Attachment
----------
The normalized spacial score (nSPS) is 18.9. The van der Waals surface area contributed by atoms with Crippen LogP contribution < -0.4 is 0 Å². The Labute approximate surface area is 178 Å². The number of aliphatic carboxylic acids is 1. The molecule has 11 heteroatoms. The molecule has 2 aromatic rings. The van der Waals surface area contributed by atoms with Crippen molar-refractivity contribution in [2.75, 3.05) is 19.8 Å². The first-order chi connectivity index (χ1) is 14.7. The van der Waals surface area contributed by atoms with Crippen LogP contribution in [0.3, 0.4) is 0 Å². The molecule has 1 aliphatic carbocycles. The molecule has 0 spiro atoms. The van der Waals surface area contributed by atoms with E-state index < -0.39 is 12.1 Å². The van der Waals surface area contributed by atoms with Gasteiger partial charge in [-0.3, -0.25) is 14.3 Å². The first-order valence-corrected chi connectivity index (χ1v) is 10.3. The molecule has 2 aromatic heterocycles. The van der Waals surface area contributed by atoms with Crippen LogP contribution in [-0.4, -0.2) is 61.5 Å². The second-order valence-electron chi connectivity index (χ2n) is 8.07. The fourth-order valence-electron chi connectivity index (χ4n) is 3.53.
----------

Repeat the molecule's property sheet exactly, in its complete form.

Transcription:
The normalized spacial score (nSPS) is 18.9. The van der Waals surface area contributed by atoms with Crippen LogP contribution < -0.4 is 0 Å². The Labute approximate surface area is 178 Å². The number of aliphatic carboxylic acids is 1. The molecule has 11 heteroatoms. The molecule has 2 aromatic rings. The van der Waals surface area contributed by atoms with Crippen molar-refractivity contribution in [2.75, 3.05) is 19.8 Å². The first-order chi connectivity index (χ1) is 14.7. The van der Waals surface area contributed by atoms with Crippen LogP contribution in [0.3, 0.4) is 0 Å². The molecule has 1 aliphatic carbocycles. The molecule has 0 spiro atoms. The van der Waals surface area contributed by atoms with E-state index < -0.39 is 12.1 Å². The van der Waals surface area contributed by atoms with Gasteiger partial charge in [-0.3, -0.25) is 14.3 Å². The first-order valence-corrected chi connectivity index (χ1v) is 10.3. The molecule has 2 aromatic heterocycles. The van der Waals surface area contributed by atoms with Crippen LogP contribution in [-0.4, -0.2) is 61.5 Å². The second-order valence-electron chi connectivity index (χ2n) is 8.07. The fourth-order valence-electron chi connectivity index (χ4n) is 3.53.